4 Answers From Pandora

Pandora's held up just fine in fiscal 2013, and now we'll have to see if it can hold up in what promises to be a contested new fiscal year.

Shares of the leading music streaming service moved sharply higher in early trading Friday on better-than-expected quarterly results.

Revenue soared 54% to $125.1 million, and Pandora's net loss clocked in at $0.04 a share. This is actually better than the $0.05 a share deficit that Wall Street was targeting, making this the fourth consecutive quarter that the dot-com speedster has beat analyst estimates on the bottom line.


I had four questions going into the report. Let's see how Pandora responded.

1. Is sequential growth resuming after a soft January?
Pandora's sequential slide in active users for the month of January was problematic, slipping from 67.1 million listeners in December to only 65.6 million users a month later. The number of hours streamed was flat at 1.39 billion.

How would February's data pan out? Well, it was surprisingly upbeat. Don't let the 1.39 billion hours of streaming activity trick you. February had three fewer days! The number of active listeners for the month spiked to a record 67.7 million.

The only bad news here is that Pandora's guidance calls for $120 million to $125 million in revenue for the current quarter, and that's a sequential dip even at the high end after generating $125.1 million in revenue. However, the market was already braced for a slide to $119.5 million, so even that is welcome news.

2. Why did it start capping free mobile usage?
Pandora's decision to cap free usage through mobile devices at 40 hours a month last week was interesting. Despite arguing that just 4% of its users were bumping up against this ceiling, Pandora is making premium subscriptions and fees a priority.

Since Pandora has to shell out roughly $0.12 for every 100 songs it serves and bandwidth costs aren't exactly cheap, nipping aggressive freeloaders in the bud is a reasonable strategy. Monetization through ads has a long way to go for streaming services, though Pandora's getting better at it as it grows.

One fear -- that mobile monetization was starting to sputter, hence the push for tollbooths -- was debunked. Pandora's mobile revenue outpaced mobile listener hour growth, hitting a new record in revenue per listening hour.

3. Is Advertising revenue still growing faster than subscription revenue?
The one hole in Pandora's model is that too many people aren't paying.

In its fiscal third quarter, subscription revenue climbed slower than ad revenue, accounting for just 11% of the revenue mix.

The market likes premium. Sirius XM Radio is profitable and trading at a four-year high this week because folks are willing to pay for it. Spotify is a global darling because it has millions of premium subscribers.

Pandora has struggled, but it actually reversed the trend during the fourth quarter.

Subscription revenue's growth spurt of 74% exceeded the 51% uptick in ad money. Subscription revenue gobbled up nearly 13% of the total revenue. This needs to grow, but at least Pandora is moving in the right direction.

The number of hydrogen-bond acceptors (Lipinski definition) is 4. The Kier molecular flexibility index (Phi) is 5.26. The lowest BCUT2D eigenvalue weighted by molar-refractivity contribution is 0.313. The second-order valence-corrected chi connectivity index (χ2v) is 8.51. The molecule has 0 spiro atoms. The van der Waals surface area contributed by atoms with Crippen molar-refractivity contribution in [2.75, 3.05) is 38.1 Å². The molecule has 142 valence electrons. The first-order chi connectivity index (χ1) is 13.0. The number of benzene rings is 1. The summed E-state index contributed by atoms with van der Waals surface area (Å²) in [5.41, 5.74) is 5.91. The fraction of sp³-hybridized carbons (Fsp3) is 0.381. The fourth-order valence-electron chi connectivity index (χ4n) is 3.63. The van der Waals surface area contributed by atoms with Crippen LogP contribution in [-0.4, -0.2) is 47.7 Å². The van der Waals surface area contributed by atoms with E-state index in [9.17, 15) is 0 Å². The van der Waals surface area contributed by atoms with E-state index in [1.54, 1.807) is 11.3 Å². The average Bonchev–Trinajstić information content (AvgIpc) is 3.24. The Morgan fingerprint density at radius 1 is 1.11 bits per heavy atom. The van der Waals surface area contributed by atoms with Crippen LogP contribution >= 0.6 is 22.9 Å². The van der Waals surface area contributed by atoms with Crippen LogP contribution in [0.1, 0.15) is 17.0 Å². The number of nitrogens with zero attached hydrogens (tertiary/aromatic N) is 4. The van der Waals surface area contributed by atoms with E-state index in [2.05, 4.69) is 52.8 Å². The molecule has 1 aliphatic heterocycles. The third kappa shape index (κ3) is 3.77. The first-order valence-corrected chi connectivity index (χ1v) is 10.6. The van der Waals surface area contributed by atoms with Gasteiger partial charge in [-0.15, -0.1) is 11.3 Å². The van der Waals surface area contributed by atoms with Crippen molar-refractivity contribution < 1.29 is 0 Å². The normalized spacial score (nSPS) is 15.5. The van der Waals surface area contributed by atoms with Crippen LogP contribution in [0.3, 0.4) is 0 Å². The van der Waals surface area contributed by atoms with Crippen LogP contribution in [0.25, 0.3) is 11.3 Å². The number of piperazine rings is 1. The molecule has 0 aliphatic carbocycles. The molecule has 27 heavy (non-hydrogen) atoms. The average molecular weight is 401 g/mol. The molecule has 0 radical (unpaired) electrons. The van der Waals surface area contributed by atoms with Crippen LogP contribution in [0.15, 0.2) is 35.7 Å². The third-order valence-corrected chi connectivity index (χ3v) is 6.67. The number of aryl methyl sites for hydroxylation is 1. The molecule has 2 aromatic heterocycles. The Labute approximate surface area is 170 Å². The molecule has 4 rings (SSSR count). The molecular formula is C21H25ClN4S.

4. Will guidance for the new fiscal year meet or exceed estimates?
Fiscal 2014 -- which began last month -- is going to be a telltale year for Pandora. The competitive landscape is heating up.

Spotify, Sirius XM, and even terrestrial radio's iHeartRadio have rolled out personalized radio offerings to compete against Pandora.

The titans of tech are also starting to move in. Google is now rumored to be rolling out not one but two music streaming services. One will go through Google Play and the other will be branded through YouTube. Billboard reports this week that Google has inked a licensing deal with Warner Music Group.

Apple is the other inevitable player here. Sources are telling Reuters this week that Apple has held talks with audio tech firm Beats Electronic on a partnership for the music service that Beats announced earlier this year. The New York Post is reporting that Apple is talking to record labels, trying to negotiate a streaming rate that would be half of what Pandora is paying.

With all of these fireworks and fisticuffs on the way, can Pandora hold up?

Well, Pandora's guidance is calling for $600 million to $620 million. The midpoint of its bottom-line range is break even. Analysts were forecasting a loss of $0.02 a share on $600 million. Naturally we'll have to see how some of the new players roll out before relying on Pandora's outlook, but at least the prognosis is good for now.

Cracking open Pandora's box
Pandora has won millions of devotees among music fans but few supporters on Wall Street. The online jukebox seems to be redefining the way we consume music, a transformation that's only likely to grow. But high royalty rates and competition from all corners threatens to silence the company. Can Pandora translate success with its listeners into a prosperous business model that will deliver for investors? Learn about the key opportunities and potential pitfalls facing the upstart radio streamer in The Motley Fool's new premium research report. All you have to do is click here now to subscribe to this invaluable investor's resource.

The article 4 Answers From Pandora originally appeared on Fool.com.

Longtime Fool contributor Rick Munarriz has no position in any stocks mentioned. The Motley Fool recommends Apple and Google. The Motley Fool owns shares of Apple and Google. Try any of our Foolish newsletter services free for 30 days. We Fools may not all hold the same opinions, but we all believe that considering a diverse range of insights makes us better investors. The Motley Fool has a disclosure policy.

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